Percy Bysshe Shelley

Percy Bysshe

English Romantic Lyric Poet

Author Quotes

O, wind, if winter comes, can spring be far behind?

Peace, peace! he is not dead, he doth not sleep - he hath awakened from the dream of life - 'Tis we, who lost in stormy visions, keep with phantoms an unprofitable strife.

Revenge and wrong bring forth their kind; the foul cubs like their parents are.

Spirit, Patience, Gentleness, all that can adorn and bless art thou ? let deeds, not words, express thine exceeding loveliness.

The conceptions which any nation or individual entertains of the God of its popular worship may be inferred from their own actions and opinions, which are the subjects of their approbation among their fellow-men.

The intense atom glows a moment, then is quenched in a most cold repose.

Like a glowworm golden, in a dell of dew, scattering unbeholden its aerial blue among the flowers and grass which screen it from the view.

Men of England, heirs of glory, heroes of unwritten story, nurslings of one mighty mother, hopes of her, and one another; rise like lions after slumber in unvanquishable number, shake your chains to earth like dew which in sleep had fallen on you-ye are many ? they are few.

Nor the feathery curtains Stretching o'er the sun's bright couch.

Obedience indeed is only the pitiful and cowardly egotism of him who thinks that he can do something better than reason.

Peace. He is not dead he doth not sleep - he hath wakened from the dream of life.

Reviewers, with some rare exceptions, are a most stupid and malignant race. As a bankrupt thief turns thief-taker in despair, so an unsuccessful author turns critic.

Stand ye calm and resolute, like a forest close and mute, with folded arms and looks which are weapons of unvanquished war.

The demagogues of the infant republic of the Christian sect, attaining through eloquence or artifice, to influence amongst its members, first violated (under the pretense of watching over their integrity) the institutions established for the common and equal benefit of all. These demagogues artfully silenced the voice of the moral sense among them by engaging them to attend, not so much to the cultivation of a virtuous and happy life in this mortal scene, as to the attainment of a fortunate condition after death; not so much to the consideration of those means by which the state of man is adorned and improved, as an inquiry into the secrets of the connection between God and the world ? things which, they well knew, were not to be explained, or even to be conceived. The system of equality which they established necessarily fell to the ground, because it is a system that must result from, rather than precede, the moral improvement of human kind.

The jealous keys of truth's eternal doors.

Like the young moon, When on the sunlit limits of the night Her white shell trembles amid crimson air, And whilst the sleeping tempest gathers might, Doth, as the herald of its coming, bear The ghost of its dead mother, whose dim form Bends in dark ether from her infant's chair.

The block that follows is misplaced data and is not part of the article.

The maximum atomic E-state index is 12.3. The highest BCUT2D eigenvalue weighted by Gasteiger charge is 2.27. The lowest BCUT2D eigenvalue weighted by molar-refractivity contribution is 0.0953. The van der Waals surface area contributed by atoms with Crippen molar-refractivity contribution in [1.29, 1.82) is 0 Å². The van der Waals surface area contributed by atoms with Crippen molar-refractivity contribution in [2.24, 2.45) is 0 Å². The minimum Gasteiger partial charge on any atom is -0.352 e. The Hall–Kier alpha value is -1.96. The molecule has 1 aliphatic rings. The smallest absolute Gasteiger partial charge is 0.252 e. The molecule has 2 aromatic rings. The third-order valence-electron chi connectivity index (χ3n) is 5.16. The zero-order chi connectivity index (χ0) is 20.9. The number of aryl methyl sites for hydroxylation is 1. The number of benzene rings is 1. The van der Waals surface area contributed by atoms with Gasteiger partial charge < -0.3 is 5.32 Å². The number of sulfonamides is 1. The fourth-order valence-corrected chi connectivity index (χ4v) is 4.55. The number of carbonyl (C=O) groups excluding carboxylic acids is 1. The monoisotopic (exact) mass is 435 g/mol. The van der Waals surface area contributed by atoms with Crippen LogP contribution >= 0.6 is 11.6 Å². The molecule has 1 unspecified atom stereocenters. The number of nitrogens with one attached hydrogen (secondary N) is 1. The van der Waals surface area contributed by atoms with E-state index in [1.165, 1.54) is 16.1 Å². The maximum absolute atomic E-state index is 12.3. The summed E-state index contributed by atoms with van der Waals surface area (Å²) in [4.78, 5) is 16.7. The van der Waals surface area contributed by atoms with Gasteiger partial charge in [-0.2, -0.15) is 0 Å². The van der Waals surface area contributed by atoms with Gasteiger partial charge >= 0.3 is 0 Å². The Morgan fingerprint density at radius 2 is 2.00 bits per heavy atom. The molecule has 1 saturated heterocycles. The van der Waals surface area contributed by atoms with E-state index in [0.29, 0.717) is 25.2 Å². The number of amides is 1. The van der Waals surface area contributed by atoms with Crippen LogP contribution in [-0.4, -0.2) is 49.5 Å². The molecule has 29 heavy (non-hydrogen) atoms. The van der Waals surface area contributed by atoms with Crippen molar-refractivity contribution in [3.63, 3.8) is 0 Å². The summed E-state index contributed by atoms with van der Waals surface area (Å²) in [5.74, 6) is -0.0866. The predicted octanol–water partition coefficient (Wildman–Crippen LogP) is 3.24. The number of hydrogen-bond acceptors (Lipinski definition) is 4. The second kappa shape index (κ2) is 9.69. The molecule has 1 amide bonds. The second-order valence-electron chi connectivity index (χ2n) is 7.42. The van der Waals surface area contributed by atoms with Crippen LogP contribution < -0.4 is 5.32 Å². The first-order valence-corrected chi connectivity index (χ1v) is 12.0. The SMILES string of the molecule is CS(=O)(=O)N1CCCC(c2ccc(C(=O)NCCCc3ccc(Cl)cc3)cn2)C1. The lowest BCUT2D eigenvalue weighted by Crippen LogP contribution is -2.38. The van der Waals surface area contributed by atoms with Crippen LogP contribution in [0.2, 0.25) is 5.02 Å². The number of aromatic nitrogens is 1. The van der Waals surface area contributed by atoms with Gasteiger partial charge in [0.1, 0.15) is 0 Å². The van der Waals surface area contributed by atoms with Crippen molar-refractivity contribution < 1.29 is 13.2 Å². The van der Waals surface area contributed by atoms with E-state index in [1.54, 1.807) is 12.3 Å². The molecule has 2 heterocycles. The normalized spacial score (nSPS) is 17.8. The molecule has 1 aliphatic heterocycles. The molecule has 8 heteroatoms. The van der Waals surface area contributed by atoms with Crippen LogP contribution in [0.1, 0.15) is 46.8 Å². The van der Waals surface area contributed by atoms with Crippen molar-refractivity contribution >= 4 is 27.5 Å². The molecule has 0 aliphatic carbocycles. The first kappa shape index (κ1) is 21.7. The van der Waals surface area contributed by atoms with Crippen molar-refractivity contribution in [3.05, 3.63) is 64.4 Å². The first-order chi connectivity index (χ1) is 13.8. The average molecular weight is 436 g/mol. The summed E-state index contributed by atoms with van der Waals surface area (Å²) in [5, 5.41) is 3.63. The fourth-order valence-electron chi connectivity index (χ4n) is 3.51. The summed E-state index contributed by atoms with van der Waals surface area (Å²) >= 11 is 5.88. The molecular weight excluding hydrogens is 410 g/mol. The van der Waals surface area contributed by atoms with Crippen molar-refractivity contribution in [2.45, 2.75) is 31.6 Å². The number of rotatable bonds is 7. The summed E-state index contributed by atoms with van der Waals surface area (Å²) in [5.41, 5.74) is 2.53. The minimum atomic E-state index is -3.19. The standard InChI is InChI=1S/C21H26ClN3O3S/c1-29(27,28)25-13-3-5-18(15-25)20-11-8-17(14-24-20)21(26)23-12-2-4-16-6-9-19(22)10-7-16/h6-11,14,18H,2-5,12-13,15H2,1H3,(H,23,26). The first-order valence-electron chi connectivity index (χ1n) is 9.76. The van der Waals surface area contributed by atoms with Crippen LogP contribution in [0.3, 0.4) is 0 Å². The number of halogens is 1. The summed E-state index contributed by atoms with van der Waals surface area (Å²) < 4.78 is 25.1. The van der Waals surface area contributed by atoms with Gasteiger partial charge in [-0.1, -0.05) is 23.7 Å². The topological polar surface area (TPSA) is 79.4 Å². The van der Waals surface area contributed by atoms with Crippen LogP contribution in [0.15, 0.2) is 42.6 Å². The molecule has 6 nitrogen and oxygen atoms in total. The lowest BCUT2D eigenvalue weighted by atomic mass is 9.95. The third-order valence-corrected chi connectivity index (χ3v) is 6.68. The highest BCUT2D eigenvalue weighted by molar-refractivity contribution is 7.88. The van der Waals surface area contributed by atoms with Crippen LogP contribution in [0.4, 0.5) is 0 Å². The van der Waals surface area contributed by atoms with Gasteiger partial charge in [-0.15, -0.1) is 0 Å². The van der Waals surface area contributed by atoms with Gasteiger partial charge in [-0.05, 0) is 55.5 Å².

Men of England, wherefore plough for the lords who lay ye low?

Nor yet exempt, though ruling them like slaves, from chance, and death, and mutability, the clogs of that which else might oversoar the loftiest star of unascended heaven, pinnacled dim in the intense inane.

O'er Egypt's land of memory floods are level, and they are thine, O Nile! and well thou knowest the soul-sustaining airs and blasts of evil, and fruits, and poisons spring where'er thou flowest.

Perhaps the only comfort which remains is the unheeded clanking of my chains, the which I make, and call it melody.

Rise like Lions after slumber in unvanquishable number ? Shake your chains to earth like dew which in sleep had fallen on you ? Ye are many ? they are few.

Such affection and unbroken faith as temper life's worst bitterness.

The desire of the moth for the star, of the night for the morrow, the devotion to something afar from the sphere of our sorrow.

The keen stars were twinkling, and the fair moon was rising among them, dear Jane. The guitar was tinkling, but the notes were not sweet till you sung them again. As the moon's soft splendor o'er the faint cold starlight of heaven is thrown, so your voice most tender to the strings without soul had then given its own. The stars will awaken, though the moon sleep a full hour later to-night; no leaf will be shaken whilst the dews of your melody scatter delight. Though the sound overpowers, sing again, with your dear voice revealing a tone of some world far from ours, where music and moonlight and feeling are one.

Like wrecks of a dissolving dream.

Author Picture
First Name
Percy Bysshe
Last Name
Birth Date
Death Date

English Romantic Lyric Poet